Sunday, January 22, 2017

Olympia Provisions Salamis

As a Christmas gift in 2015, Andrew gave sent us some Olympia Provisions salami. Olympia Provisions is out of Portland, Oregon and the founder is a first-generation Greek-American who does handmade pork salami. Andrew enrolled us in the Salami of the Month Club so that we got a different kind of salami each month along with a fact sheet about each salami and what kinds of foods and wine to have with it. So it was a gift we enjoyed the entire year!

We got four kinds of Italian salami, four kinds of Spanish salami, three kinds of French salami and a Greek salami and a primer on salami, in general. Salami is a cured sausage with fermented and air-dried meat. I'd never understood that salami is in many ways like cheese, with the same basic ingredient, in this case pork, being made into very different end products by using different ingredients, fermentation (beneficial mold) and aging. 

First, the Italian salamis

Finocchiona is typical of southern Tuscany and is characterized by the use of fennel as an alternative to pepper. It originated during the Late Middle Ages or early Renaissance when pepper was very expensive and fennel grew wild in the Tuscan countryside. This Finocchiona has ground fennel seed, black pepper and garlic. I'd never realized before that the powdery like substance on the outside of the salami is actually mold, just like the mold used in cheese-making to help age the cheese and provide extra flavor. 
Finocchiona salami
Nola salami is lightly smoked, which makes it different from other Italian salamis, and it is more coarsely ground and formed into shorter links. It is found in the Campania region. Olympia Provisions puts in black pepper, garlic, chili flakes and allspice. 
Nola salami on some Italian pottery.
Cacciatore means "hunter" in Italian and refers to a meal prepared "hunter" style, usually with onions, herbs, tomatoes, bell peppers and wine. The "common thread" of cacciatore salami is bold seasoning. The Olympic Provisions cacciatore has caraway, coriander, black pepper and dried red chili flakes. 
Cacciatore salami
The final Italian salami was sopressata, more of a southern Italy variety, with the best found in Calabria (the toe of the Italian peninsula). The Olympia Provisions sopressata has clove, oregano, garlic and chili flakes. 
Sopressata salami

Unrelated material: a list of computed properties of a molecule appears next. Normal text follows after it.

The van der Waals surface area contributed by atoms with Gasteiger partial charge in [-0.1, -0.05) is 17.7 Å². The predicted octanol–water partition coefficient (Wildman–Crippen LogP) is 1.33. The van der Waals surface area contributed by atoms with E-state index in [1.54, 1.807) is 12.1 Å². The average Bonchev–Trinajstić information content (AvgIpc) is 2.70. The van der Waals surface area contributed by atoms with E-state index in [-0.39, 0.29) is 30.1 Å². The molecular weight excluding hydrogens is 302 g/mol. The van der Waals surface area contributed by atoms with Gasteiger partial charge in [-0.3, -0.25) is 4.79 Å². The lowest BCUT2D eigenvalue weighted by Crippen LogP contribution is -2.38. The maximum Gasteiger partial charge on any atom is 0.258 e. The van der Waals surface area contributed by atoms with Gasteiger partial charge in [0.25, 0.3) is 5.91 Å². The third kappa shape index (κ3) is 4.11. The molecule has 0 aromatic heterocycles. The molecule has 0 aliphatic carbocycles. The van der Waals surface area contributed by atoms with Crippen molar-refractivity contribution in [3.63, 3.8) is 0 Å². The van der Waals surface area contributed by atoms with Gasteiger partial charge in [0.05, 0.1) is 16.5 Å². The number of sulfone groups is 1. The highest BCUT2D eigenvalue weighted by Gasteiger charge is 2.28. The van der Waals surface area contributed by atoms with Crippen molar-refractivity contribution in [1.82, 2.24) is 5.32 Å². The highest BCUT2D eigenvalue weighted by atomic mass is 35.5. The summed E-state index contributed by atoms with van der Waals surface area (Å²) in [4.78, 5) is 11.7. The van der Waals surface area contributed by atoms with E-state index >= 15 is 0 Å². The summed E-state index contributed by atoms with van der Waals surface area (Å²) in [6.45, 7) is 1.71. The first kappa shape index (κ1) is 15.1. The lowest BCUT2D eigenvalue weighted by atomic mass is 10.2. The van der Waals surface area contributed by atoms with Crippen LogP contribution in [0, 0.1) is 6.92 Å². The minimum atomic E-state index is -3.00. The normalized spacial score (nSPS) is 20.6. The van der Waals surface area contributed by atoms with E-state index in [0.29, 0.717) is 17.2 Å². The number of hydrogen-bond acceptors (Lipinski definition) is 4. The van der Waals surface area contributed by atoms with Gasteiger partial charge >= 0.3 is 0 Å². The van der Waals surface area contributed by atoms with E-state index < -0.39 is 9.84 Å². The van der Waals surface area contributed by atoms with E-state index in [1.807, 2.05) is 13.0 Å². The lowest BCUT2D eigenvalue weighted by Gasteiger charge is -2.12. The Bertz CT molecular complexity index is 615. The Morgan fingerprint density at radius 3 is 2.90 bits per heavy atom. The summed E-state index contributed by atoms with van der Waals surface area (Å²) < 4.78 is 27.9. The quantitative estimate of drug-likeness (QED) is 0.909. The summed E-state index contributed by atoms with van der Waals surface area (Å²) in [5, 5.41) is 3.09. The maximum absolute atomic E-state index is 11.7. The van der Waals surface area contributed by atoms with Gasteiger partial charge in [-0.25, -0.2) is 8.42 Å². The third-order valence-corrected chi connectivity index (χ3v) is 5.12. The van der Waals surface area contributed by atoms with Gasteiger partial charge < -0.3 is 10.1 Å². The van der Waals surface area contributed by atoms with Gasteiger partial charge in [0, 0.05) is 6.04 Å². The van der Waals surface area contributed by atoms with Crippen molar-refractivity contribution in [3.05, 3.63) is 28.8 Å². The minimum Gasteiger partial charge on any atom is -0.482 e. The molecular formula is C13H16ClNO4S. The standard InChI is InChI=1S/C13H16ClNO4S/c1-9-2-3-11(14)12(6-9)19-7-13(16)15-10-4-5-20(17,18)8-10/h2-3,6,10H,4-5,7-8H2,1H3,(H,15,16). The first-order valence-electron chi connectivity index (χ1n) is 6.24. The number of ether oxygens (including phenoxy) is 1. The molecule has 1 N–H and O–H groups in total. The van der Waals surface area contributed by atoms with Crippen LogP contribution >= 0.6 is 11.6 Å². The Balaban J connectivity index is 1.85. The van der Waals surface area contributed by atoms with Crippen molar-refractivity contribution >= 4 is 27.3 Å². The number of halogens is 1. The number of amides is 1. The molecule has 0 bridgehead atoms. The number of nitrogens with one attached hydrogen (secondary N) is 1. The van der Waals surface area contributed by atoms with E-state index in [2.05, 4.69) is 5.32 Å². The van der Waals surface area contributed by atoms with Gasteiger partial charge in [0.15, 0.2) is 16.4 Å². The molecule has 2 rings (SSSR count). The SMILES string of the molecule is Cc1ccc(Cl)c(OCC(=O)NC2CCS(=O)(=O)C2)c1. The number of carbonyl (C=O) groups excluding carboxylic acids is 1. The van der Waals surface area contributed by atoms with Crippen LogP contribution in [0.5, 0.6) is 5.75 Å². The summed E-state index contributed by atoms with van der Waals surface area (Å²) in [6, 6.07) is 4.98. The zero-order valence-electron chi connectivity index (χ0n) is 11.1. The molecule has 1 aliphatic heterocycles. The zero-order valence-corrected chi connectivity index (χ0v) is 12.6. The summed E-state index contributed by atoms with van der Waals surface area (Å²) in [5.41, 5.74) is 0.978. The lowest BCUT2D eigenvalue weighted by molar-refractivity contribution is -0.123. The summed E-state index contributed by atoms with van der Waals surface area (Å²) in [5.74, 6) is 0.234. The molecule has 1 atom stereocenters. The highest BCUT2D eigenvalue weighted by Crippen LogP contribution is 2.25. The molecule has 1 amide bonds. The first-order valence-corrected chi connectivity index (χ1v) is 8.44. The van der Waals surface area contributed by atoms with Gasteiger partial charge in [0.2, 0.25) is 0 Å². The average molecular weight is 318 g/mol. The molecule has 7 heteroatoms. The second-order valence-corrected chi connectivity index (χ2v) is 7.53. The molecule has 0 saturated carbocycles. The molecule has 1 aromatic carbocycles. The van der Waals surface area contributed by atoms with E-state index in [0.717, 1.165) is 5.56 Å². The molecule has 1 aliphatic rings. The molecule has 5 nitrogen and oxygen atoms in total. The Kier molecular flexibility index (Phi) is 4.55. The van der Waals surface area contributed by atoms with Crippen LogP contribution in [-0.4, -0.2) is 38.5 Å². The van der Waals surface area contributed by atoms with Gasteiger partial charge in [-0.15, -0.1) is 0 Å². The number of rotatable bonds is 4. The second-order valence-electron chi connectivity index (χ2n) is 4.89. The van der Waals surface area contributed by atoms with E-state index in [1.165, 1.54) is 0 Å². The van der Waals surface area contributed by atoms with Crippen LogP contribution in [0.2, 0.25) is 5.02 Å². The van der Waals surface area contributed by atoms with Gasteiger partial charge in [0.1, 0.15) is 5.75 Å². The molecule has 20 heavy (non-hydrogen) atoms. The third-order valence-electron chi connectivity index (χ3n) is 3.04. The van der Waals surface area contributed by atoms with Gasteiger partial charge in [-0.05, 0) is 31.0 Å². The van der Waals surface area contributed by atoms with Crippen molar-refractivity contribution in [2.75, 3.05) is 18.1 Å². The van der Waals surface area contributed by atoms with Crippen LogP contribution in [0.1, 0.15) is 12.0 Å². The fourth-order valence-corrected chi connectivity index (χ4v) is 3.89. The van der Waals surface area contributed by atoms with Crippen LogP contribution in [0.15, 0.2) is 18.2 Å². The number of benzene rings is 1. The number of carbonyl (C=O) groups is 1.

Spanish Salamis.

Chorizo traditionally uses casings from pig intestines and Spanish chorizo gets a distinctive smokiness and deep red color from dried smoked red peppers. 

The Olympia Provisions chorizo rioja is made with both sweet and smoked paprika (a ground spice from air-dried peppers), garlic and oregano. Rioja is a wine-making region in northern Spain and this salami is touted as one that goes well with red wine. 
Chorizo rioja
Olympia Provisions chorizo navarre is more spicy, a kind found in northern Spain (Navarre is a province next to the border with France). The ingredients in this salami are sweet paprika, garlic and cayenne pepper. This was one of my favorites. It was very soft and had a nice subtle heat to it. 
Chorizo Navarre
Olympia Provisions chorizo Andalucia is more sweet and represents southern Spain. It includes sweet paprika, clove and garlic. Andalusia (Andalucia in Spanish) is the territory that covers eight regions of southern Spain. 
Chorizo Andalucia. I couldn't find my own picture, so I borrowed this from the Oympia Provisions website. 
Salchichon is a Spanish summer sausage made by some combination of smoking, drying or cooking. The pork and fat are chopped into small bits, seasoned with salt, pepper, nutmeg, oregano and garlic, inserted into an intestine casing and cured up to three months. The Olympia Provisions salchichon has cinnamon, clove, nutmeg, paprika, black pepper and garlic. 
Salchichon. This picture is from Olympia Provisions website as I could not find my photos for it. 
French Salamis. 

Saucisson is a thick, dry cured sausage that originated in France. The name comes from the Latin word salsus meaning salted. There are saucisson recipes dating back to Roman times. 

Olympia Provision's Saucisson D'Arles is their most elemental salami. It only has pork and salt. Arles is a city and a commune in southern France. 
Saucisson D'Arles
Saucisson Sec is Olympia Provision's "most traditional French salami" and has black pepper and garlic. It is the type of sausage found in Burgundy, an area encompassing four departments in central France. It is their most popular salami. 
Saucisson Sec
Olympia Provision's Saucisson D'Alsace is the most ingredient rich French salami they have with clove, nutmeg, allspice and cinnamon. The Alsace region of France is in the northeastern part of France neighboring Germany and Switzerland. 
Saucisson D'Alsace
Greek Salami.

Olympia Provisions has one Greek salami, that is Loukanika. It is the family recipe of the owner, Elias Cairo, obtained from his father. It is equal parts cumin and garlic, with a touch of orange zest. 
Loukanika. Picture from the Olympia Provisions website.
It was very fun to try the different kinds of salami and to learn a little bit about salami in general. It is also nice that this salami is top-notch and delicious. There is not one we did not enjoy. I was keeping notes on the various salamis and at some point during the year misplaced them. 

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